Investigation: JEA May Have Violated Sunshine Law
Jacksonville’s utility company is in hot water after emails revealed possible violations of state public-records law.
A Florida Times-Union investigation found JEA’s board may have used prepared statements to discuss decisions made ahead of public meetings.
The possible infraction is the latest issue straining JEA’s relationship with the mayor’s office.
After noticing JEA Board Chairwoman Helen Albee was reading prepared statements at several public meetings, Times-Union reporter Nate Monroe requested internal emails. He said they show a possible violation of Florida’s Sunshine Laws, which require discussion on official business to take place at public meetings.
“Helen Albee, the CEO, Paul McElroy, and staffers in the utility’s marketing department had at least on one occasion, all coordinated a script for a board meeting,” Monroe said.
JEA is governed by an independent board appointed by the mayor. Monroe says JEA officials distributed talking points regarding McElroy's contract renewal and a pay raise.
But McElroy says JEA’s attorney assured him the distributed "talking points" did not violate the state’s Sunshine Law.
“Many of the boards and commissions, in order to make sure that the meeting process moves forward in accordance with Robert’s Rules and in accordance with the objectives of the board members, in what they’re trying to accomplish in a limited period of time, it’s just helpful to move the meeting along,” McElroy said.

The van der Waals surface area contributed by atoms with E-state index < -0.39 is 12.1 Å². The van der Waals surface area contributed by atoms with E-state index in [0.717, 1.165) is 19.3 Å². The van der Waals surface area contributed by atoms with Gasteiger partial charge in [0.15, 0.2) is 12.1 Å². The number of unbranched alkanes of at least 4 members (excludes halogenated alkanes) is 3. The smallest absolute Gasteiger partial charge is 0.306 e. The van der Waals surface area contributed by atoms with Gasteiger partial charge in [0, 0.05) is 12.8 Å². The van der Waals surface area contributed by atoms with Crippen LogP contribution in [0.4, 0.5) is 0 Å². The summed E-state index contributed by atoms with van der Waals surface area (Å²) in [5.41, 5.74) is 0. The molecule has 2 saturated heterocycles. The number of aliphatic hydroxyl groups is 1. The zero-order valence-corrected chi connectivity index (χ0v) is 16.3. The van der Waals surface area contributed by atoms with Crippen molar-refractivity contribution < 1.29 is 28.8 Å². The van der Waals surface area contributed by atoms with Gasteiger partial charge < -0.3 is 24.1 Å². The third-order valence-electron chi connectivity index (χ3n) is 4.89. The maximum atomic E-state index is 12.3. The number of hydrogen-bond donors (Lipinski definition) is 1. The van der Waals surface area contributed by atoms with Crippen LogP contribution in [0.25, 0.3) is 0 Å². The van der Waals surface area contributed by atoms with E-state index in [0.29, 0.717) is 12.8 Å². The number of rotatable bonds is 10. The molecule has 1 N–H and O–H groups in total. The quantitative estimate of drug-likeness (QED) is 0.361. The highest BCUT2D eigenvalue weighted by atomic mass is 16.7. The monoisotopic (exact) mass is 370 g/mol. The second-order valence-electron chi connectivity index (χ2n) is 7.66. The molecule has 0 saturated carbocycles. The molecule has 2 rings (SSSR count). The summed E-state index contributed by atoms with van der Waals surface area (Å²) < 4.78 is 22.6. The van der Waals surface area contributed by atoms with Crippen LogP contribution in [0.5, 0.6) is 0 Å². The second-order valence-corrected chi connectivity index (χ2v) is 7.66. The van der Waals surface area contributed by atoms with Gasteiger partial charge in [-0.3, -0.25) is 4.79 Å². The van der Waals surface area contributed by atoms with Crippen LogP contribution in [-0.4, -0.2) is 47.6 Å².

Ultimately it will be up to a judge to decide whether JEA violated public records law. But Mayor Lenny Curry is calling the allegations “disappointing.” In a written statement, Curry said the Times-Union story points to potential legal issues that require a thorough review.
The possible violations further underscore already tense relations between the mayor and JEA. Curry created a council to determine whether the utility’s agreement with the city is fair after the utility said it pays too much.
On Monday, the Special Committee on the JEA Agreement said it would look further into the public-records issue at its next meeting.